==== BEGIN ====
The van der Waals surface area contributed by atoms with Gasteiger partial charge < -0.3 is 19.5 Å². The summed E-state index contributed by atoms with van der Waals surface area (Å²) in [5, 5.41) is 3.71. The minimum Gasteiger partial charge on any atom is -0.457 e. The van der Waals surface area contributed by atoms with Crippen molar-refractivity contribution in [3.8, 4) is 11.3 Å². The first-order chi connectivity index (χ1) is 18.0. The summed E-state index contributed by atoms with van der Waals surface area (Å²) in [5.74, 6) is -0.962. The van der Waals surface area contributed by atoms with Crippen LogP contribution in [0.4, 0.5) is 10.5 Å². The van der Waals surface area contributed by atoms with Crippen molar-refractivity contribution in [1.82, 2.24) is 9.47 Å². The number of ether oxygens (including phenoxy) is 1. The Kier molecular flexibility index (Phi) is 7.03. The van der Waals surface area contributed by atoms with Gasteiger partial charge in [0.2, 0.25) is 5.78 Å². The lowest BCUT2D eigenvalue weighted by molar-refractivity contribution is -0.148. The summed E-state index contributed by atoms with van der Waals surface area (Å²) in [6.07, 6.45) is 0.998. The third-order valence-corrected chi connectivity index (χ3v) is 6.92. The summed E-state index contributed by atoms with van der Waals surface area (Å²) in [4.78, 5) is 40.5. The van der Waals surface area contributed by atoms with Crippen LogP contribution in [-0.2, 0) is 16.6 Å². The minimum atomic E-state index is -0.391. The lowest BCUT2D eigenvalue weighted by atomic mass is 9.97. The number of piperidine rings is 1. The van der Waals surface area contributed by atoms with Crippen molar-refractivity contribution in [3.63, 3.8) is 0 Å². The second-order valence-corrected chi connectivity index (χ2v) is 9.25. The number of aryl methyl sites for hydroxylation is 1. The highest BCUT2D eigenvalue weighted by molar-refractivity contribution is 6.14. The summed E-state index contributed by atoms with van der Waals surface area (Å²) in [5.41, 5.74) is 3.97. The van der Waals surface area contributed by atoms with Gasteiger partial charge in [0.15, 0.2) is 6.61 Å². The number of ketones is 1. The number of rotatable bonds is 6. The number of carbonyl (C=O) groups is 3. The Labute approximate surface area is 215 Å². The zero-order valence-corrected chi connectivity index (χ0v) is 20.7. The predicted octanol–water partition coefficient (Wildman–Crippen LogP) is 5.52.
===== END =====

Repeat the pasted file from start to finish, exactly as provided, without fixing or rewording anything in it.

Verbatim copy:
The van der Waals surface area contributed by atoms with Gasteiger partial charge < -0.3 is 19.5 Å². The summed E-state index contributed by atoms with van der Waals surface area (Å²) in [5, 5.41) is 3.71. The minimum Gasteiger partial charge on any atom is -0.457 e. The van der Waals surface area contributed by atoms with Crippen molar-refractivity contribution in [3.8, 4) is 11.3 Å². The first-order chi connectivity index (χ1) is 18.0. The summed E-state index contributed by atoms with van der Waals surface area (Å²) in [5.74, 6) is -0.962. The van der Waals surface area contributed by atoms with Crippen LogP contribution in [0.4, 0.5) is 10.5 Å². The van der Waals surface area contributed by atoms with Crippen molar-refractivity contribution in [1.82, 2.24) is 9.47 Å². The number of ether oxygens (including phenoxy) is 1. The Kier molecular flexibility index (Phi) is 7.03. The van der Waals surface area contributed by atoms with Gasteiger partial charge in [0.2, 0.25) is 5.78 Å². The lowest BCUT2D eigenvalue weighted by molar-refractivity contribution is -0.148. The summed E-state index contributed by atoms with van der Waals surface area (Å²) in [6.07, 6.45) is 0.998. The third-order valence-corrected chi connectivity index (χ3v) is 6.92. The summed E-state index contributed by atoms with van der Waals surface area (Å²) in [4.78, 5) is 40.5. The van der Waals surface area contributed by atoms with Crippen LogP contribution in [-0.2, 0) is 16.6 Å². The minimum atomic E-state index is -0.391. The lowest BCUT2D eigenvalue weighted by atomic mass is 9.97. The number of piperidine rings is 1. The van der Waals surface area contributed by atoms with Crippen molar-refractivity contribution in [3.63, 3.8) is 0 Å². The second-order valence-corrected chi connectivity index (χ2v) is 9.25. The number of aryl methyl sites for hydroxylation is 1. The highest BCUT2D eigenvalue weighted by molar-refractivity contribution is 6.14. The summed E-state index contributed by atoms with van der Waals surface area (Å²) in [5.41, 5.74) is 3.97. The van der Waals surface area contributed by atoms with Gasteiger partial charge in [0.15, 0.2) is 6.61 Å². The number of ketones is 1. The number of rotatable bonds is 6. The number of carbonyl (C=O) groups is 3. The Labute approximate surface area is 215 Å². The zero-order valence-corrected chi connectivity index (χ0v) is 20.7. The predicted octanol–water partition coefficient (Wildman–Crippen LogP) is 5.52.